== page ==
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New country, new beginnings, new needs: 5 hacks for moving overseas


Moving overseas, and feeling overwhelmed at the tasks in front of you? We share some essential steps for getting yourself set up before you leave.

Sponsored by Southern Cross Travel Insurance. With Working Overseas coverage, you'll be able to travel for extended periods, take a working holiday or even relocate for years at a time. Visit the Southern Cross Travel Insurance website for more information.

Making an overseas move? Whether it's for work, love or just the chance to see more of the world, there are a few ways you can set yourself up for a smooth trip before you can go.

πŸ‘‹ Hey there! We've partnered with Southern Cross Travel Insurance for this article, so we'll be using its product as an example throughout. However, you should also do your own research to determine which insurance product is right for you. It's a good idea to read the product disclosure statement (PDS) and target market determination (TMD) before signing up at for any insurance product.

1. Lock in your travel insurance

There's a lot to think about and plan when you move overseas, but one thing you definitely shouldn't overlook is your health.

A number of countries have reciprocal healthcare agreements with Australia. This can be very useful, though it won't necessarily cover all of your healthcare needs. Some of these countries – like the United Kingdom – still require you to have travel insurance to access urgent care.

It's also an important consideration in countries where the healthcare system is heavily privatised, like the USA – if you fall sick or get injured and need treatment, you can find yourself significantly out of pocket.

This is where travel insurance can be really helpful, but it's important to make sure you pick the right policy. Many travel policies are specifically designed to be short-term, which isn't very helpful if you're moving overseas for longer periods, or permanently.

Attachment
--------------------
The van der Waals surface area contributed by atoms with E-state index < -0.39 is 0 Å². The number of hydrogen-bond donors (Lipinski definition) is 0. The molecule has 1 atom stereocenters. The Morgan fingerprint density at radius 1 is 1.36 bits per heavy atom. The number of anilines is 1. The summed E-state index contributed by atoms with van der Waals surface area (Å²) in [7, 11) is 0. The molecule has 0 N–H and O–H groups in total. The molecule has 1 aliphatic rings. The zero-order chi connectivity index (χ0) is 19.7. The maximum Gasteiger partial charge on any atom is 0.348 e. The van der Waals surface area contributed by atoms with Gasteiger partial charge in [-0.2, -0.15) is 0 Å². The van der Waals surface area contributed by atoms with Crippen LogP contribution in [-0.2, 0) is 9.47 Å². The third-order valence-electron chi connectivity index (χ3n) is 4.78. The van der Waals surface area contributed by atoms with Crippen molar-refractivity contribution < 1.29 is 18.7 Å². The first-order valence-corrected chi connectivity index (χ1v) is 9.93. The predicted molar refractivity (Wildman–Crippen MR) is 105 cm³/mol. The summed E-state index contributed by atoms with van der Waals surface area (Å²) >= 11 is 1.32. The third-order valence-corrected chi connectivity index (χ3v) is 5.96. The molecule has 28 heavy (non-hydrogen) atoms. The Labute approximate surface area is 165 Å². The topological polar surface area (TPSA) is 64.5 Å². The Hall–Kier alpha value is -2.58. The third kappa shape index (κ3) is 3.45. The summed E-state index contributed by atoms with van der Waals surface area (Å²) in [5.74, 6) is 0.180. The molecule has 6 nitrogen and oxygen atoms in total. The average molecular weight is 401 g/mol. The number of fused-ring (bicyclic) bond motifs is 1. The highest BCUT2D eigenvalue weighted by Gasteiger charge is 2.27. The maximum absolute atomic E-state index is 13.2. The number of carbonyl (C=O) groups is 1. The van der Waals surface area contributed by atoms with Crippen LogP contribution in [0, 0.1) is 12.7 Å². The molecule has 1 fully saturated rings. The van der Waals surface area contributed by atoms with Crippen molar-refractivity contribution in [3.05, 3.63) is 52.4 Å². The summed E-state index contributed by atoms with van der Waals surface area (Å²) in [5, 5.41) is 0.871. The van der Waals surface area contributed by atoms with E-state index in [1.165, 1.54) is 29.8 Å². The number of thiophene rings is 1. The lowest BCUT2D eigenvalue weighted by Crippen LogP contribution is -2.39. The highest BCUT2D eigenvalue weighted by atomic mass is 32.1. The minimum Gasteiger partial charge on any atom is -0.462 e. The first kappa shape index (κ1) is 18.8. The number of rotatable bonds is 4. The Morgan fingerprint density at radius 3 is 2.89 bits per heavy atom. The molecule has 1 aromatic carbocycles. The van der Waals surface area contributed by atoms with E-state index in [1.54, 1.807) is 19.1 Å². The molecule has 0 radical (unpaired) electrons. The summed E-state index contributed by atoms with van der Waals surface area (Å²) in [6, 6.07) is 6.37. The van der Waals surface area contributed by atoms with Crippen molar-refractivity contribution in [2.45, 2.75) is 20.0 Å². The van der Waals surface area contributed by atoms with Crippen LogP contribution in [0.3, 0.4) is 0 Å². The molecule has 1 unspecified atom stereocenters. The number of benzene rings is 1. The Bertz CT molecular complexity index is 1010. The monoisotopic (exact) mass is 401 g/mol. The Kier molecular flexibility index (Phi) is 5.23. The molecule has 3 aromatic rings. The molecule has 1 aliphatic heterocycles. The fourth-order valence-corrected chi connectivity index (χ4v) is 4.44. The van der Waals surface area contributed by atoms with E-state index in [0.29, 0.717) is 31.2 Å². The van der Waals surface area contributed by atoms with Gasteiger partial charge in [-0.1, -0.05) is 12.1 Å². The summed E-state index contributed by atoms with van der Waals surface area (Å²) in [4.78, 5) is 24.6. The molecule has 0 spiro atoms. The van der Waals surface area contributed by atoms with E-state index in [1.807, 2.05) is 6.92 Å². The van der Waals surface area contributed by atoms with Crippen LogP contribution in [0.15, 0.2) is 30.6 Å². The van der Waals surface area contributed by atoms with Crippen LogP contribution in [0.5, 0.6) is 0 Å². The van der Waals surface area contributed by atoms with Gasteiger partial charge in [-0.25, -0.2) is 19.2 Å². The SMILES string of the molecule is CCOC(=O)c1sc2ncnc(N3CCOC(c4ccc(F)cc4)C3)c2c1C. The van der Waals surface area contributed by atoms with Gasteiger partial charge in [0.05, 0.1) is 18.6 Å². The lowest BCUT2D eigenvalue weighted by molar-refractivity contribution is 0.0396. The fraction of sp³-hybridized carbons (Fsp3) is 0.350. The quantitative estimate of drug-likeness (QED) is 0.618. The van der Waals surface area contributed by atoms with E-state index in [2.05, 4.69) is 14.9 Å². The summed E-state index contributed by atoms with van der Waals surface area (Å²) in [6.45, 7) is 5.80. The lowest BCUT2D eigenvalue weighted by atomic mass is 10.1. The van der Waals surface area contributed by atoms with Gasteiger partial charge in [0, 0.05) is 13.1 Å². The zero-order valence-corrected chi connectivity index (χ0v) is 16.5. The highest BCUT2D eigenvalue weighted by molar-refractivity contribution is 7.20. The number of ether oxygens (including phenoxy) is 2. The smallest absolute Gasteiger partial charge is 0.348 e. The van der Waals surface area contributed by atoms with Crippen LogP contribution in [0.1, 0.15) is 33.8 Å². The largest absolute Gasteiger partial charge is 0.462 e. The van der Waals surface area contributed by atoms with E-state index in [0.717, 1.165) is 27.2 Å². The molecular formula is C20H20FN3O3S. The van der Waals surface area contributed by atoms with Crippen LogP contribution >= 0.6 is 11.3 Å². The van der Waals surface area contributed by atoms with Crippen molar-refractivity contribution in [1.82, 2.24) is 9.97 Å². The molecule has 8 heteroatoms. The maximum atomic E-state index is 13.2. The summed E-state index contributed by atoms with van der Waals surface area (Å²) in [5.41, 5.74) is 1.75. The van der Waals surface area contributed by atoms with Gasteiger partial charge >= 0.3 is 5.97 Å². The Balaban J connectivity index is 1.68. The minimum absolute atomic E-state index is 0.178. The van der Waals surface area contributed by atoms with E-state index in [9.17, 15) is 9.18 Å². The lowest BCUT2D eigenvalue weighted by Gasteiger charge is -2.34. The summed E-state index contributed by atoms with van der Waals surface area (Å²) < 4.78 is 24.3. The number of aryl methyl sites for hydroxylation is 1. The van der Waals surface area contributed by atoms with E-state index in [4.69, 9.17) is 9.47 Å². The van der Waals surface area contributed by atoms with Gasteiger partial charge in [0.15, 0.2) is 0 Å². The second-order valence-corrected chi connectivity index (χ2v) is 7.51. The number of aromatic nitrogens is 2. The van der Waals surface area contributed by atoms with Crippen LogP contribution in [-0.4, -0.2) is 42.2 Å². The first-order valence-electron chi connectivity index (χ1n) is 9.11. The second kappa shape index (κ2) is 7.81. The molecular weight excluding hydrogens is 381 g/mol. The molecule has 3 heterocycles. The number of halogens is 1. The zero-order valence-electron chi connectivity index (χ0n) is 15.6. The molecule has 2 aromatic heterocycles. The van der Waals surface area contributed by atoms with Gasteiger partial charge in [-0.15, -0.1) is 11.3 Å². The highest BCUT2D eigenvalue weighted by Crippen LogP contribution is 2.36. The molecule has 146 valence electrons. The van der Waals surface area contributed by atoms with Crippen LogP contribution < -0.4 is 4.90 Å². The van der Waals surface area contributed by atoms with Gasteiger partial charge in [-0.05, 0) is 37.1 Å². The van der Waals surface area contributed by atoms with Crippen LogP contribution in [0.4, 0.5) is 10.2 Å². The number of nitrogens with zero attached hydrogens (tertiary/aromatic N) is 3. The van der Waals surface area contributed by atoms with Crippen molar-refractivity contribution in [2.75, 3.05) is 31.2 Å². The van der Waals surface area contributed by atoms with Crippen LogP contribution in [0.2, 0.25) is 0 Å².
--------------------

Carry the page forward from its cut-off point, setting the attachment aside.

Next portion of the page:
But there are options available. For example, Southern Cross Travel Insurance offers Working Overseas travel insurance.

This policy includes a range of benefits that are geared towards a longer period of living and working overseas.

Unlike conventional travel insurance, Working Overseas travel insurance features options such as optical treatment, mental health care, rehabilitation and occupational therapy, and maternity care. Read the PDS at for more details on SCTI's Working Overseas cover.

Getting cover in advance for these areas can be substantially cheaper than the costs involved with paying out-of-pocket, or potentially even local insurance policies.

Working Overseas travel insurance also allows flexible coverage for a range of purposes. This includes your day-to-day work, as well as automatic inclusions for activities like skiing and snowboarding, riding mopeds and travelling on a cruise ship. Just make sure that the country you're working or travelling in is listed on your policy, or call Southern Cross Travel Insurance to add a new destination.

You're able to purchase cover ranging from 1 to 12 months and can also renew your policy each year, up to a total of 60 months. However, eligibility requirements, conditions and exclusions may apply. See the PDS at for details.

Everyone's healthcare needs are different, but by looking for a flexible policy with a broad range of coverage, you should be able to find one that suits you. You can see a selection of award-winning policies right here on the Finder site.

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2. Double up on documentation

Having up-to-date copies of your identification documents when you're travelling overseas is essential.